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Annoying smoke detector, finally pulled off most of them

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  • May 20th, 2018 3:18 pm
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Jr. Member
Dec 4, 2006
133 posts
26 upvotes

Annoying smoke detector, finally pulled off most of them

I don't know whether it's mandate by law or what not, builder had installed total 13 smoke detectors in our house , ever since we moved in, it became a nightmarishly chirping hellhole.
These batteries never last more than 1 year even though they are all 120v wired, which is supposed to last forever right? they dont.

by basic probability, for every month, in the middle of the night (most likely 3am in the morning), one of them would decide to chirp to telling me that backup battery is weak for replacement, it would take me at least 10 mins to locate the faulty one, and another 5 mins to grab a chair and replace the battery, and thus most likely ruined my rest of night of sleep.

This chiping nightmare kept bothering me, until today, I pulled off most of them , and only leave 3 plugged in, one for each floor.

I wonder who comes up with this idea that for each room, and each area one must have a smoke alarm installed? it is probably that smoke alarm company lobbied the GOV, and GOV thus mandates law to newly constructed home for including these many detectors (totally 13 is insane IMHO, even though it's a 4500sqft hosue), while the cost burden surely got transferred to new home owner.

It is probably the same crap of water rental company screw up new home buyers with an overpriced rental unit that you have to either rent or pay a hefty price... no way you can return it and install one yourself.
29 replies
Deal Fanatic
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Oct 23, 2008
6750 posts
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Toronto (Markham)
KIDDE?
Tis banana is IRIE :razz:

10% off is cold, 50% off is warm, 75% off is hot, but FREE IS RFD!
Newbie
May 13, 2010
77 posts
18 upvotes
Not sure why you think the battery backup should last forever just because they are hardwired for electricity??? Why don't you just change all your batteries at once, and then make a note in your calendar say 10-11 months from now to replace them all again, thus (hopefully) avoiding the battery low chirp.
It would seem to me having more smoke detectors in your home is better than less......
Sr. Member
Feb 4, 2010
984 posts
336 upvotes
13 smoke detectors in a single house is definitely over the top...never heard of one in each room. Depending on the size of the house I would say one on each floor is sufficient...at least that's the way it is in my house.
Deal Fanatic
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Oct 23, 2008
6750 posts
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Toronto (Markham)
If they are interconnected, only one maybe faulty but signalling all of them to go off. Good luck finding the faulty one.

If they are Kidde, replace them with a better brand. Kidde is notorious for malfunctions.
Tis banana is IRIE :razz:

10% off is cold, 50% off is warm, 75% off is hot, but FREE IS RFD!
Member
Dec 15, 2015
422 posts
227 upvotes
Toronto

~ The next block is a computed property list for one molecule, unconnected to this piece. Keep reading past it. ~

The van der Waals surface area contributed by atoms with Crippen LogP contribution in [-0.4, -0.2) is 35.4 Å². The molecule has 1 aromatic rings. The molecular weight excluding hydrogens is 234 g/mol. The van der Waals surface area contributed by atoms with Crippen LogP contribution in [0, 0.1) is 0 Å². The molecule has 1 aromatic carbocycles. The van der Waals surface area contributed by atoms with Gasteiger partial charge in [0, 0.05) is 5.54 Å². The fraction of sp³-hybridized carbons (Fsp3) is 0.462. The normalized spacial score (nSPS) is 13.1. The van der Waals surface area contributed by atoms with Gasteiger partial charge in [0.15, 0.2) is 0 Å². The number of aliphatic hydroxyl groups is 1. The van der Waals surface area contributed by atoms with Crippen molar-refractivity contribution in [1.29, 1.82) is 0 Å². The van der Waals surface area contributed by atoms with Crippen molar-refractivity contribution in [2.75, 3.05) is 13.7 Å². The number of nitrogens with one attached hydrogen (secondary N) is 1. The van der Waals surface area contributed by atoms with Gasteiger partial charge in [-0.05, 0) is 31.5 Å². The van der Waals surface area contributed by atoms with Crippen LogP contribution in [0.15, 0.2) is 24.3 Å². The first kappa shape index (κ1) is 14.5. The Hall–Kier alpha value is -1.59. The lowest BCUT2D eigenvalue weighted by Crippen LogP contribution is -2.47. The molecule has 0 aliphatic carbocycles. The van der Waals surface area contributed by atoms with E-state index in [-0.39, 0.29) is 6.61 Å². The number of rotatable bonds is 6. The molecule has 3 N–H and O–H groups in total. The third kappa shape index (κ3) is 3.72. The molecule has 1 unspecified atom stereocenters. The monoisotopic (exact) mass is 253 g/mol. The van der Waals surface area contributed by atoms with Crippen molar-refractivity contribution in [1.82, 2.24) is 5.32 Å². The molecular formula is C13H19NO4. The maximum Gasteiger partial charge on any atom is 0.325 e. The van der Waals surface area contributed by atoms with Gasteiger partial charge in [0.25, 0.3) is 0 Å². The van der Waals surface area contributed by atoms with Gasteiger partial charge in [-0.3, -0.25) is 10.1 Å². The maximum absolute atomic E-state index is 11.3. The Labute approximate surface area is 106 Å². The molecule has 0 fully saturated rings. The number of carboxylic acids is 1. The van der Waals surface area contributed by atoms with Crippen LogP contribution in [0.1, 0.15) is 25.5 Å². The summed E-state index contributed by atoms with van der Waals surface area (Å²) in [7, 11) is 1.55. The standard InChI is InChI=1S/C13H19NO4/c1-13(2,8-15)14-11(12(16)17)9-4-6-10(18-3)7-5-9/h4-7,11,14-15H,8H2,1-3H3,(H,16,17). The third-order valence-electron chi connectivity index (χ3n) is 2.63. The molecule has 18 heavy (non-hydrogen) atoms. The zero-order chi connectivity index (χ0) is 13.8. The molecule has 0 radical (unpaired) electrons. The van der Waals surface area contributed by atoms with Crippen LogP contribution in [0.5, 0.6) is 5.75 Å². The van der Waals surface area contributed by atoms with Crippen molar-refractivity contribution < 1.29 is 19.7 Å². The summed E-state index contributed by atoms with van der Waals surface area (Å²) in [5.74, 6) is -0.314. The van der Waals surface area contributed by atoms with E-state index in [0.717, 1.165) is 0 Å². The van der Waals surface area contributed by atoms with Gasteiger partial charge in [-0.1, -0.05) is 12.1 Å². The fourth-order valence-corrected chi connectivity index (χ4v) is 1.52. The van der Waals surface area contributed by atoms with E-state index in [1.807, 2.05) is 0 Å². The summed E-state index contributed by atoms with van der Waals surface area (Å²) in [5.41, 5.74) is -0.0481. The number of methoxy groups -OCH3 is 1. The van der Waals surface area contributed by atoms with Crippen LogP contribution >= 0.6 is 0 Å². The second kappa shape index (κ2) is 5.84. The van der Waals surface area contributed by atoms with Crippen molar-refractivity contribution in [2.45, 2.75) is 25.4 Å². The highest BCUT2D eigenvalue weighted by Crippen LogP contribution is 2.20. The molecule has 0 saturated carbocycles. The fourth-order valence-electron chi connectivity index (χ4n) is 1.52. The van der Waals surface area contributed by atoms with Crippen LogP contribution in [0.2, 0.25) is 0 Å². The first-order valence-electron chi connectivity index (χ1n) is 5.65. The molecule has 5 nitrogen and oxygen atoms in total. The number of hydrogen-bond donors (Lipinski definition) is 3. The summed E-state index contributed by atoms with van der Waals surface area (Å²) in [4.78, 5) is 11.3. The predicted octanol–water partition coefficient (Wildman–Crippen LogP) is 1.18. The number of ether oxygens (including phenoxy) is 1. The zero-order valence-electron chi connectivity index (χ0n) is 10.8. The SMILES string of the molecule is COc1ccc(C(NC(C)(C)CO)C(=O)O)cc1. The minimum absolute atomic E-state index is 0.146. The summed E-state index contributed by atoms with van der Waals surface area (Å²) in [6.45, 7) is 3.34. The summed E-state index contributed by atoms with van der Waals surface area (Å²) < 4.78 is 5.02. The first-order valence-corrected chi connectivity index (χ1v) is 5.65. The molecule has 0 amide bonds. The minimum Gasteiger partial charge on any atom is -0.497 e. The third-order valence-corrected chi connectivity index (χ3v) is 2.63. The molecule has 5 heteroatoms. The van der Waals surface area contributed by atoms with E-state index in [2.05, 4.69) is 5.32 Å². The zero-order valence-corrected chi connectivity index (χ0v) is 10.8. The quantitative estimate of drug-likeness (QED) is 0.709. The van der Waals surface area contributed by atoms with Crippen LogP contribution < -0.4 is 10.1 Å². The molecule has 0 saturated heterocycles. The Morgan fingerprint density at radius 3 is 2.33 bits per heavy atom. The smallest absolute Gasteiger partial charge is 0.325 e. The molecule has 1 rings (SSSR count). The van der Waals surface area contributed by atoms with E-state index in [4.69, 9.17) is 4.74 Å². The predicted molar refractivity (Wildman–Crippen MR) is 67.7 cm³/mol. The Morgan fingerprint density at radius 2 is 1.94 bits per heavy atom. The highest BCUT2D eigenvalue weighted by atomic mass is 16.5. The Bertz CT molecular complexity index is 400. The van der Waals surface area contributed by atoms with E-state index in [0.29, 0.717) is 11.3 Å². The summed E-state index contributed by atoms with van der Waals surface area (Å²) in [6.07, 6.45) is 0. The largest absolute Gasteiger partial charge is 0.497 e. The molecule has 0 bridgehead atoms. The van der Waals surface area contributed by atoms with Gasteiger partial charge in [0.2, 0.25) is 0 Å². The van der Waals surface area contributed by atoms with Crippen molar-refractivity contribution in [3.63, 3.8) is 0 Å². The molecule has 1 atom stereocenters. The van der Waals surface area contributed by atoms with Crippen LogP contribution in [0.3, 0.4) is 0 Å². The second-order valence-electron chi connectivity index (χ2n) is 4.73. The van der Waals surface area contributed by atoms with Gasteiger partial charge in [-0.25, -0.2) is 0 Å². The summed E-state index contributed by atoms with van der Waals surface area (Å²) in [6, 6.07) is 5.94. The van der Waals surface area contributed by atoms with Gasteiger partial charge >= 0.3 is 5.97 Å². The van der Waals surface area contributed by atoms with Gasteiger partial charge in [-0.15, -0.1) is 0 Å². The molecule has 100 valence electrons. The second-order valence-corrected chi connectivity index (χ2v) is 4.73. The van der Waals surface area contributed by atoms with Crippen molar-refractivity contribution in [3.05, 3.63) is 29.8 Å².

busrel wrote:
May 17th, 2018 7:31 am
I don't know whether it's mandate by law or what not, builder had installed total 13 smoke detectors in our house , ever since we moved in, it became a nightmarishly chirping hellhole.
These batteries never last more than 1 year even though they are all 120v wired, which is supposed to last forever right? they dont.

by basic probability, for every month, in the middle of the night (most likely 3am in the morning), one of them would decide to chirp to telling me that backup battery is weak for replacement, it would take me at least 10 mins to locate the faulty one, and another 5 mins to grab a chair and replace the battery, and thus most likely ruined my rest of night of sleep.

This chiping nightmare kept bothering me, until today, I pulled off most of them , and only leave 3 plugged in, one for each floor.

I wonder who comes up with this idea that for each room, and each area one must have a smoke alarm installed? it is probably that smoke alarm company lobbied the GOV, and GOV thus mandates law to newly constructed home for including these many detectors (totally 13 is insane IMHO, even though it's a 4500sqft hosue), while the cost burden surely got transferred to new home owner.

It is probably the same crap of water rental company screw up new home buyers with an overpriced rental unit that you have to either rent or pay a hefty price... no way you can return it and install one yourself.
You're supposed to change the batteries twice a year, even on the hard wired units. Don't cheap out on batteries either.

Also some of the units chirp once they have been triggered. Depending on the make and model they will chirp letting you know a reset of the unit is required.

Doesn't OBC say you need one outside each sleeping room? A builder will NEVER install more than they need too. Your McMansion likely requires more than 3. My 650 sqft apartment has 2 in it...
Sr. Member
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Oct 14, 2010
960 posts
415 upvotes
Barrie ON
busrel wrote:
May 17th, 2018 7:31 am
These batteries never last more than 1 year even though they are all 120v wired, which is supposed to last forever right? they dont.
A good quality Alkaline battery (e.g. Duracell or Costco Kirkland) should have a 10 year shelf life. In other words it should remain almost fully charged for 10 years if it is left sitting in the package unused. Any other type of battery, whether it be a cheap carbon or a NiMh rechargeable will discharge slowly over a period of a few months, even when not being used.